What is a neighborhood? Is it static or electric? Should it include people whose faces are recognizable and those who will look out for you and your home along the way? How many of us have that nowadays? The other day a bicyclist came up our drive and stopped in the middle observing our home. My husband and I were home during the weekday and he went out to ask what he wanted. The bicyclist waved my husband away, observed our home again, and then reluctantly left our driveway standing outside our postbox at the end looking at the house across the street and other homes in the immediate area. My husband felt uncomfortable and a few minutes later went to walk our pug stopping by to talk with a neighbor who informed him that a couple of men had been seen in the immediate area searching the area. He felt like they were “casing the joint.” It happens in neighborhoods and since our schedule is varied, our home and our hours are difficult to pinpoint. Yet we try to look out for one another.

The other day, the pug and I went for a walk in the afternoon. I passed by a home that was boarded up. Not that long ago, I remembered speaking with a lady in her 70’s about her home, the pretty garden in the front and our lives. She told me that her husband, a retired Deputy had recently passed away and in the same breathe informed me that the trees in her front yard had secret cameras. I smiled and thought she was a little afraid of living alone and sympathized with her new situation. Well, if you have been following my blog which I started in 2013, you know that my husband and I owned a cupcake store called Cupcake Cache which we closed when my husband became ill and he is now recovering or staying cancer free this year. A new job came along for me, and a new dog. So, getting back to the story, I don’t remember the last time I met this lady. It might have been before I left for the year teaching in the Middle East which would make it before 2010. Wow, time flies. So, looking out for neighbors, about a half a mile or so away, I choose the same route twice in one week. I noticed a scruffy rather rough looking young man knock on the door; someone opened and they appeared to argue and then he left storming around the side of the home. Well, I remembered this charming older lady and feeling concerned, the following week, I knocked on the door. After 5 minutes, the door opened and before me was a man in his late 50’s or so. I stammered a greeting and told him my concern about the man knocking on the door and asked “wasn’t there a lady living here?”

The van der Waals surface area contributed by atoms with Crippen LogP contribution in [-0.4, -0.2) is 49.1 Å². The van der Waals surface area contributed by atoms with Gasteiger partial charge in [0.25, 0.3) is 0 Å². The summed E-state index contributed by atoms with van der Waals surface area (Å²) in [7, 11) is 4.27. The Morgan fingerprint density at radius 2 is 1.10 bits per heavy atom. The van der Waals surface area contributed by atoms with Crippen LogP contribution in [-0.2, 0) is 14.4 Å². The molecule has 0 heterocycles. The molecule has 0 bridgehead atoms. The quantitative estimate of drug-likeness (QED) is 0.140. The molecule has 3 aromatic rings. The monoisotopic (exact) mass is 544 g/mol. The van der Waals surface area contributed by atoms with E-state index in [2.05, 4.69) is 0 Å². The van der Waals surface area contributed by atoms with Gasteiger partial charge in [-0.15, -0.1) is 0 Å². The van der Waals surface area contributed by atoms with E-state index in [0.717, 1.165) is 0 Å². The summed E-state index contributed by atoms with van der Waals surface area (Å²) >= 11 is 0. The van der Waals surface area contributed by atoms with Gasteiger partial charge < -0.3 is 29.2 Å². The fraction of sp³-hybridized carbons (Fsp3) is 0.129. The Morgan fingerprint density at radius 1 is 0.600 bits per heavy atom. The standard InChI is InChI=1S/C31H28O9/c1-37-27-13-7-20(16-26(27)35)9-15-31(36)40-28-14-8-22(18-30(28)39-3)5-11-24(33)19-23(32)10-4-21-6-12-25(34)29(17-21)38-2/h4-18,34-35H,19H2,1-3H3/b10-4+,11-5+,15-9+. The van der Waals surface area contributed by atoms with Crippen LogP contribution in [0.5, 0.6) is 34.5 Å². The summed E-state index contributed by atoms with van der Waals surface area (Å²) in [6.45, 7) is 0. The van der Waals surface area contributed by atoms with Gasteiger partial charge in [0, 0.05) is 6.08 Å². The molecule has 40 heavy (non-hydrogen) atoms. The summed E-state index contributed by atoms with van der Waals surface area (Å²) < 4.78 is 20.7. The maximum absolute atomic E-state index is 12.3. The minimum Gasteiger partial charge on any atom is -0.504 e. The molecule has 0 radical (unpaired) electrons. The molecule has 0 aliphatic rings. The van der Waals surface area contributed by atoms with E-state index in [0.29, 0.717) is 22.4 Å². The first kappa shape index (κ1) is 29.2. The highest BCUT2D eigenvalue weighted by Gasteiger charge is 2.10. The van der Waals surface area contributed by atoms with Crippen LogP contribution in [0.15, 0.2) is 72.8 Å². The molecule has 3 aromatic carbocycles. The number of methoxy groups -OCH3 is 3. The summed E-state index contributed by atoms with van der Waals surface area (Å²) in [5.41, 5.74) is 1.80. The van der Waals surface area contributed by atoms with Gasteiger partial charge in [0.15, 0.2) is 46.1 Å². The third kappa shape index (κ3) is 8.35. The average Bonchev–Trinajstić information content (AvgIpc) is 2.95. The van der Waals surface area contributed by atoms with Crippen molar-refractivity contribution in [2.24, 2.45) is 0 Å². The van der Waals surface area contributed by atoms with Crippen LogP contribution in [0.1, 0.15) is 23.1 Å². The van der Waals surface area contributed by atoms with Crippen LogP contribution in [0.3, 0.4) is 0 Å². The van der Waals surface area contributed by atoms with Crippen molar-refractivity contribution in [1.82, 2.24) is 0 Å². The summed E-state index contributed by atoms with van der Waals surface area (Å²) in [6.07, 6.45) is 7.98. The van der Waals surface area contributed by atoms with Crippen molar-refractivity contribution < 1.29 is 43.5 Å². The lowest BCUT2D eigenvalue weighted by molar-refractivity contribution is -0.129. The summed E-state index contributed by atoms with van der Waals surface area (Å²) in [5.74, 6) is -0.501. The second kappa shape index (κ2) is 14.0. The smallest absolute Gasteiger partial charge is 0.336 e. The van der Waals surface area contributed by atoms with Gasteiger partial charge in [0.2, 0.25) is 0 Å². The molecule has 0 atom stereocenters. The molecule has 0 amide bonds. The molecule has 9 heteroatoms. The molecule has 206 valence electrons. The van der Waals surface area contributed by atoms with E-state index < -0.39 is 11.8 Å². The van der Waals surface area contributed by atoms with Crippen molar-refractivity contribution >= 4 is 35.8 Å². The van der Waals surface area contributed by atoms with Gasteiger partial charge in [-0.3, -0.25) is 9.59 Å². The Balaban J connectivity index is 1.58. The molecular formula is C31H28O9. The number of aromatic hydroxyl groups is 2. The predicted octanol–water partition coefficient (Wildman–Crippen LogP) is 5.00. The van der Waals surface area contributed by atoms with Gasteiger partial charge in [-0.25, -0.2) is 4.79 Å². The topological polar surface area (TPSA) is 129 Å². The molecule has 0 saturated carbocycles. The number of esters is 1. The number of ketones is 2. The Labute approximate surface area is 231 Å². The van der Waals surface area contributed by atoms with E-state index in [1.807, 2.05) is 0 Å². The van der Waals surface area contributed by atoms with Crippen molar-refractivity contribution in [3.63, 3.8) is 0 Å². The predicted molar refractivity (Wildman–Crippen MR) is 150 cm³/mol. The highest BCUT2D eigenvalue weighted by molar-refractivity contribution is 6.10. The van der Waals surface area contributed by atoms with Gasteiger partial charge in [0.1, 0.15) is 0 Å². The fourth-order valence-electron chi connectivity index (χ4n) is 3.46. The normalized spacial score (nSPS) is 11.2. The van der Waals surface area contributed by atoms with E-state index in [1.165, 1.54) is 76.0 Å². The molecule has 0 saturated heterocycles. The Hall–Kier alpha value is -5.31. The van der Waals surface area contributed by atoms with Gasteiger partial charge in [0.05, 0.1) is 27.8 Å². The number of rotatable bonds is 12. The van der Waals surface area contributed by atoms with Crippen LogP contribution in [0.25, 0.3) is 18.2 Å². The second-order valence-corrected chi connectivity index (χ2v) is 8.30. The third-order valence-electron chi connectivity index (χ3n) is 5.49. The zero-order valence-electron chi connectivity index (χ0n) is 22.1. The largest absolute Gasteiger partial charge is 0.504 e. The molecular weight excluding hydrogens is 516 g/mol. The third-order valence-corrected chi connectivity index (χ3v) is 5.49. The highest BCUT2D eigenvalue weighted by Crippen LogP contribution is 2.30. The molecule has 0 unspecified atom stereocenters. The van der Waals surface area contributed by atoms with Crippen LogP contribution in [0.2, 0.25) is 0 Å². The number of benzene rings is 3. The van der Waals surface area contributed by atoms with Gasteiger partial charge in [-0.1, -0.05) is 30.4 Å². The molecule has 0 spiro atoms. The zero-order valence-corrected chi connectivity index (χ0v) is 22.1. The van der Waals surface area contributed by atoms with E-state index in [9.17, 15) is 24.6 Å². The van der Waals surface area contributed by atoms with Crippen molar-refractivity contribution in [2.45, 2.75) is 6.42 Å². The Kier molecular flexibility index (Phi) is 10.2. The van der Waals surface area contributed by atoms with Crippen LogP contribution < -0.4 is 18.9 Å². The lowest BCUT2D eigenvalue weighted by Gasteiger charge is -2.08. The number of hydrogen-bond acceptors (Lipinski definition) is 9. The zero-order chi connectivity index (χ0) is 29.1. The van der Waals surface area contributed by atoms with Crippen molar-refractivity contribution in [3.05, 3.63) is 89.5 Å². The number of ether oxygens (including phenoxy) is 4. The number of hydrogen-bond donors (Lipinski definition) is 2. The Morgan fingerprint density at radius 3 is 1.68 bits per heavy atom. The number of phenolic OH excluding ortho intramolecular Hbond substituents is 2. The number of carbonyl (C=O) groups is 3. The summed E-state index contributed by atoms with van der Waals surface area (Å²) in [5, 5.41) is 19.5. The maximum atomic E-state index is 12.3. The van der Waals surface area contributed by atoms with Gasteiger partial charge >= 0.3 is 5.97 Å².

After I told him my last conversation with her, he told me that was his mom and she had died of cancer. The house was now his and that was his roommate although he anticipated moving shortly. I noticed the cobwebs around the door and the caked mud hiding ants and bugs near the roof; the garden didn’t look as nice but there was the enormous concrete toad which I had always admired standing guard in the doorway. I asked him if there would be an estate sale. He inferred that he would probably throw away some things and immediately I inquired about the frog. He shrugged his shoulders and said, “Take it if you want it.” So, I thanked him and left dragging the toad with one hand and the pug with the other. When I returned, my husband was on the phone with his son, Josh, and I was so glad that he was there and I had someone waiting for me. I know that there will be a day when I don’t have someone or when our home is empty with only one person living in it. But that day isn’t today, so I picked up the toad and plunked him down in our front garden where he observes any person in our immediate vicinity. I thought of that woman informing me of the cameras in the trees and I realize that she might have been very lonely and very scared. That happens, and I wondered if someone knocked on my door and I was all alone would I tell them the same thing? You are being observed by cameras. The camera may be in the concrete frog on the porch or it may be in the trees but you are not alone. I am not alone.

Enjoy the day.